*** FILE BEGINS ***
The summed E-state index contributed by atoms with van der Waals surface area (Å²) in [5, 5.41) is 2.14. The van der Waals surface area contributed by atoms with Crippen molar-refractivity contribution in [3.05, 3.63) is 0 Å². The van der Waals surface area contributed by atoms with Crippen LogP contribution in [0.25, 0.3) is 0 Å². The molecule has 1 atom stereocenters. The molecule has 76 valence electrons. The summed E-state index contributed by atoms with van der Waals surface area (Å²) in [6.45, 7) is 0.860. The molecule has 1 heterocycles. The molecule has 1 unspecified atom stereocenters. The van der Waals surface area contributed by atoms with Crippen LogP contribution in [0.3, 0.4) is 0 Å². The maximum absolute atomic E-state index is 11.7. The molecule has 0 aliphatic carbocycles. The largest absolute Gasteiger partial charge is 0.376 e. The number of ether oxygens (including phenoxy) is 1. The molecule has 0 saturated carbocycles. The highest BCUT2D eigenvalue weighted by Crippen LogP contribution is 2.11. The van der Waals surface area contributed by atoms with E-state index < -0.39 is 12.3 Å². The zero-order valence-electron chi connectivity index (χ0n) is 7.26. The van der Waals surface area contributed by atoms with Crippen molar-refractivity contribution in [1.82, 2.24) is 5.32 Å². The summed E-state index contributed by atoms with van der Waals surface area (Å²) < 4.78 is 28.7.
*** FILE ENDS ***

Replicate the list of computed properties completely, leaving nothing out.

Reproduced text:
The summed E-state index contributed by atoms with van der Waals surface area (Å²) in [5, 5.41) is 2.14. The van der Waals surface area contributed by atoms with Crippen molar-refractivity contribution in [3.05, 3.63) is 0 Å². The van der Waals surface area contributed by atoms with Crippen LogP contribution in [0.25, 0.3) is 0 Å². The molecule has 1 atom stereocenters. The molecule has 76 valence electrons. The summed E-state index contributed by atoms with van der Waals surface area (Å²) in [6.45, 7) is 0.860. The molecule has 1 heterocycles. The molecule has 1 unspecified atom stereocenters. The van der Waals surface area contributed by atoms with Crippen LogP contribution in [0.3, 0.4) is 0 Å². The maximum absolute atomic E-state index is 11.7. The molecule has 0 aliphatic carbocycles. The largest absolute Gasteiger partial charge is 0.376 e. The number of ether oxygens (including phenoxy) is 1. The molecule has 0 saturated carbocycles. The highest BCUT2D eigenvalue weighted by Crippen LogP contribution is 2.11. The van der Waals surface area contributed by atoms with E-state index < -0.39 is 12.3 Å². The zero-order valence-electron chi connectivity index (χ0n) is 7.26. The van der Waals surface area contributed by atoms with Crippen molar-refractivity contribution in [1.82, 2.24) is 5.32 Å². The summed E-state index contributed by atoms with van der Waals surface area (Å²) < 4.78 is 28.7.